Show Hide image

Will the House of Lords block Brexit?

Process, and a desire to say "I told you so" will be the real battle lines. 

It’s the people versus the peers, at least as far as some overly-excited Brexiteers are concerned. The bill to trigger Article 50 starts its passage through the House of Lords today, and with it, a row about the unelected chamber and how it ought to behave as far as Brexit is concerned.

This week will, largely, be sound and fury. More peers have signed up to speak than since Tony Blair got rid of the bulk of hereditary peers, triggering a 200-peer long queue of parliamentarians there to rage against the dying of the light, before, inevitably, the Commons prevailed over the Lords.

And to be frank, the same is ultimately going to happen with Article 50. From former SDPers, now either Labour peers or Liberal Democrat peers, who risked their careers over Europe, to the last of the impeccably pro-European Conservatives, to committed Labour and Liberal politicians, there are a number of pro-Europeans who will want to make their voices heard before bowing to the inevitable. Others, too, will want to have their “I told you so” on record should it all go belly-up.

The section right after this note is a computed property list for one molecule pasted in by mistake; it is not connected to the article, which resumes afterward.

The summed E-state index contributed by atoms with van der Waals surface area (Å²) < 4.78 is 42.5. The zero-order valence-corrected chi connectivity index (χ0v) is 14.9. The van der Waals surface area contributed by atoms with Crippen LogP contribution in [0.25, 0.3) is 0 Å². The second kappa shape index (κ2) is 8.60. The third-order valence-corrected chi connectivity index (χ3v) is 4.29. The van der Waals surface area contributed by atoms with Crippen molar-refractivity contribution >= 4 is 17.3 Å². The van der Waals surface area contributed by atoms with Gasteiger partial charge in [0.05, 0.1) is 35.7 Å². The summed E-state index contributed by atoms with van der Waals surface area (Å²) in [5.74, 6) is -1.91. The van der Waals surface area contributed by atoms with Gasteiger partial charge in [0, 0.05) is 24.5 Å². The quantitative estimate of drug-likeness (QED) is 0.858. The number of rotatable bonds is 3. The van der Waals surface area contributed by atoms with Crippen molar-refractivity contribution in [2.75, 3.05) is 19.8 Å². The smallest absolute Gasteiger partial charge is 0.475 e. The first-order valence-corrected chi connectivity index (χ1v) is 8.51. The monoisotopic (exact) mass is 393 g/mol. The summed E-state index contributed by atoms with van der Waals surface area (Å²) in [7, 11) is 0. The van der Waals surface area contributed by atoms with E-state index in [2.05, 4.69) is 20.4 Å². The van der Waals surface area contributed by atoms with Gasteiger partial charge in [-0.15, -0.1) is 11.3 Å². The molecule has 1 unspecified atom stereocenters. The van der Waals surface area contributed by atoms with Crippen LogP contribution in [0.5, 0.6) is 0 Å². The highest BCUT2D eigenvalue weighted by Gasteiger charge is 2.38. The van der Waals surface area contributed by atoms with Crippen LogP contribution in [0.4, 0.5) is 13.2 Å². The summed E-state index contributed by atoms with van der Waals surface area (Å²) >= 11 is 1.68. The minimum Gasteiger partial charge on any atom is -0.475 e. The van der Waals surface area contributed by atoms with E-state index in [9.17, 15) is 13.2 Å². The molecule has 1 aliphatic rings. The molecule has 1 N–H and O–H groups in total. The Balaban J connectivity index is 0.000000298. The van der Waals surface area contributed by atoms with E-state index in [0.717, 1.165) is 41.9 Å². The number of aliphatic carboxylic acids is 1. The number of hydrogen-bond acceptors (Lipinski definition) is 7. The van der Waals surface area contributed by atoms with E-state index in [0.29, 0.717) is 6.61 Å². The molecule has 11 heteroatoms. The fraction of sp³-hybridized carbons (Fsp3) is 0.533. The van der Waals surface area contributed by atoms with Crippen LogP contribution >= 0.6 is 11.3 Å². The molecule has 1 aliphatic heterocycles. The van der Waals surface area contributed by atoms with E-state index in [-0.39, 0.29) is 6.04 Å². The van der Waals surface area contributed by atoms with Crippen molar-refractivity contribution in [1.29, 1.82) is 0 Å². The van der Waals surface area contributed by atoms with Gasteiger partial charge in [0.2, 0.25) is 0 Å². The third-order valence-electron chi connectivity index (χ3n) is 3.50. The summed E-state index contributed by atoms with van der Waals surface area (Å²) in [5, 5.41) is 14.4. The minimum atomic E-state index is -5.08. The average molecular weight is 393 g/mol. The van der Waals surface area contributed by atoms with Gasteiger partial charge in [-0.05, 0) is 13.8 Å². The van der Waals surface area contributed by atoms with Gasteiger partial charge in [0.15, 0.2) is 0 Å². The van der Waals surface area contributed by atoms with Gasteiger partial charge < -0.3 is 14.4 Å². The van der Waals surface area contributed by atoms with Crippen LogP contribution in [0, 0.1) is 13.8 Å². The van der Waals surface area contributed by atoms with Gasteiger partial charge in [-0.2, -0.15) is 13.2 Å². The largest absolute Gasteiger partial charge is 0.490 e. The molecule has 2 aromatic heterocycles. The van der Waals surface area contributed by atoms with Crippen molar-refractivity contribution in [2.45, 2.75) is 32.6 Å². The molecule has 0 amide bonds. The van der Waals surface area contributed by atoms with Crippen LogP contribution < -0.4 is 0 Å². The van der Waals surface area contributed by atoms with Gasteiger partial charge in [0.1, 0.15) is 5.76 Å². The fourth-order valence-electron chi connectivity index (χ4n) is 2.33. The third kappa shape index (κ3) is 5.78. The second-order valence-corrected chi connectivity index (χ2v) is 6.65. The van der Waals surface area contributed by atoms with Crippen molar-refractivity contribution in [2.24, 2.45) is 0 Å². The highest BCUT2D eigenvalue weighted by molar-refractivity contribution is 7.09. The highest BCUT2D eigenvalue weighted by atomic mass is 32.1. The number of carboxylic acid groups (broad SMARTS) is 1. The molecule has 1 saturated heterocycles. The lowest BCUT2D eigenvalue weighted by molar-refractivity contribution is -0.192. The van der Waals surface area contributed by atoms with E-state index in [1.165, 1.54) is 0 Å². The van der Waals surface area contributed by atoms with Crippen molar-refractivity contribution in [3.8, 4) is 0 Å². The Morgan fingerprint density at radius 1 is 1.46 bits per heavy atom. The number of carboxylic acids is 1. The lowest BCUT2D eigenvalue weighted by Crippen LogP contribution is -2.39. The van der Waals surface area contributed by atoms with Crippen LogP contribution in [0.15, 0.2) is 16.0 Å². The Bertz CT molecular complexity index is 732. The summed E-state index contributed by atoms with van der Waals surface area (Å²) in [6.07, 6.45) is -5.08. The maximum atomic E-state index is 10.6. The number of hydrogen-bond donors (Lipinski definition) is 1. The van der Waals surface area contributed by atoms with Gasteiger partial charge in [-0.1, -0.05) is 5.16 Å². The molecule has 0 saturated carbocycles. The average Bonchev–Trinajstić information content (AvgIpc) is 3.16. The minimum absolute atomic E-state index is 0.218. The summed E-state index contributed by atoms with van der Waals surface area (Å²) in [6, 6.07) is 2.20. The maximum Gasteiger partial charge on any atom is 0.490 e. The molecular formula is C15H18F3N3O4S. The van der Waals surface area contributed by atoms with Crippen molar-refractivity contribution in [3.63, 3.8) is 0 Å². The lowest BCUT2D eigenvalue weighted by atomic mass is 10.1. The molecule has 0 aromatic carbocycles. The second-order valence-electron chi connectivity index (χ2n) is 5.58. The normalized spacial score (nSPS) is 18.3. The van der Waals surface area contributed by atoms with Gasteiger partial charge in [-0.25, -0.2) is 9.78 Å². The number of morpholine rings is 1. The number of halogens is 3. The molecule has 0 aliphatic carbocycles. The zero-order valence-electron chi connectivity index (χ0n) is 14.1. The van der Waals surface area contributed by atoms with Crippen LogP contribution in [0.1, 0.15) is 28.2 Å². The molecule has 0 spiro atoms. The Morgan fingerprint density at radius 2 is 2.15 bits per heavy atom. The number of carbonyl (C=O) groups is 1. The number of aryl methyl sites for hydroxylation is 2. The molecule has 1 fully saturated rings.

The real battle starts next week, when the bill enters committee stage, and it is then that peers will hope to extract concessions from the government, either through defeat in the Lords or the threat of defeat in the Lords. Opposition peers will aim to secure concessions on the process of the talks, rather than to frustrate the exit.